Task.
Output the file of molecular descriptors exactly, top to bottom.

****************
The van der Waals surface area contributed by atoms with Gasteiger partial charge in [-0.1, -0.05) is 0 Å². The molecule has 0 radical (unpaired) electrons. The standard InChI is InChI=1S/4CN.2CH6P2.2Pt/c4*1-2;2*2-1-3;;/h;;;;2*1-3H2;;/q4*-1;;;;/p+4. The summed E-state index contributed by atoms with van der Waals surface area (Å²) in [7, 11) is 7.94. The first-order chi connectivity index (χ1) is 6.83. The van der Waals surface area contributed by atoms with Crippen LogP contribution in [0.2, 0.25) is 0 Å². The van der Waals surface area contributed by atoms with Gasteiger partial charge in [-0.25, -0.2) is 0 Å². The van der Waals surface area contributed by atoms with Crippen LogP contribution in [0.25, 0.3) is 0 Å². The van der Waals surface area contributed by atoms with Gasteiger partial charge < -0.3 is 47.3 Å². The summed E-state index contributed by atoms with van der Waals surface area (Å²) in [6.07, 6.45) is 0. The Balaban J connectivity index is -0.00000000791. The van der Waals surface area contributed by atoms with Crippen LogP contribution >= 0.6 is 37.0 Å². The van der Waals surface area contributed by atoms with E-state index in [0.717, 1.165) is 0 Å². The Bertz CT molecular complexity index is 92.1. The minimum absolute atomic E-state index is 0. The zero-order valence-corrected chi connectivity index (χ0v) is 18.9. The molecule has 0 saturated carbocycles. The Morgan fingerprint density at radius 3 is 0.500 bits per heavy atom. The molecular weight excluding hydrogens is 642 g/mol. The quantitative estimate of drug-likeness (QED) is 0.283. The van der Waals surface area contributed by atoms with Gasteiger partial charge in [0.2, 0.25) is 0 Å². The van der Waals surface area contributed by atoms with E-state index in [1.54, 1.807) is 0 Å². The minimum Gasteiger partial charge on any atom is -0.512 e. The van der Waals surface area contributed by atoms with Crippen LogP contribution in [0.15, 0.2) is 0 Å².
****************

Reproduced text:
The van der Waals surface area contributed by atoms with Gasteiger partial charge in [-0.1, -0.05) is 0 Å². The molecule has 0 radical (unpaired) electrons. The standard InChI is InChI=1S/4CN.2CH6P2.2Pt/c4*1-2;2*2-1-3;;/h;;;;2*1-3H2;;/q4*-1;;;;/p+4. The summed E-state index contributed by atoms with van der Waals surface area (Å²) in [7, 11) is 7.94. The first-order chi connectivity index (χ1) is 6.83. The van der Waals surface area contributed by atoms with Crippen LogP contribution in [0.2, 0.25) is 0 Å². The van der Waals surface area contributed by atoms with Gasteiger partial charge in [-0.25, -0.2) is 0 Å². The van der Waals surface area contributed by atoms with Crippen LogP contribution in [0.25, 0.3) is 0 Å². The van der Waals surface area contributed by atoms with Gasteiger partial charge < -0.3 is 47.3 Å². The summed E-state index contributed by atoms with van der Waals surface area (Å²) in [6.07, 6.45) is 0. The Balaban J connectivity index is -0.00000000791. The van der Waals surface area contributed by atoms with Crippen LogP contribution >= 0.6 is 37.0 Å². The van der Waals surface area contributed by atoms with E-state index in [0.717, 1.165) is 0 Å². The Bertz CT molecular complexity index is 92.1. The minimum absolute atomic E-state index is 0. The zero-order valence-corrected chi connectivity index (χ0v) is 18.9. The molecule has 0 saturated carbocycles. The Morgan fingerprint density at radius 3 is 0.500 bits per heavy atom. The molecular weight excluding hydrogens is 642 g/mol. The quantitative estimate of drug-likeness (QED) is 0.283. The van der Waals surface area contributed by atoms with Gasteiger partial charge in [0.2, 0.25) is 0 Å². The van der Waals surface area contributed by atoms with E-state index in [1.54, 1.807) is 0 Å². The minimum Gasteiger partial charge on any atom is -0.512 e. The van der Waals surface area contributed by atoms with Crippen LogP contribution in [0.15, 0.2) is 0 Å².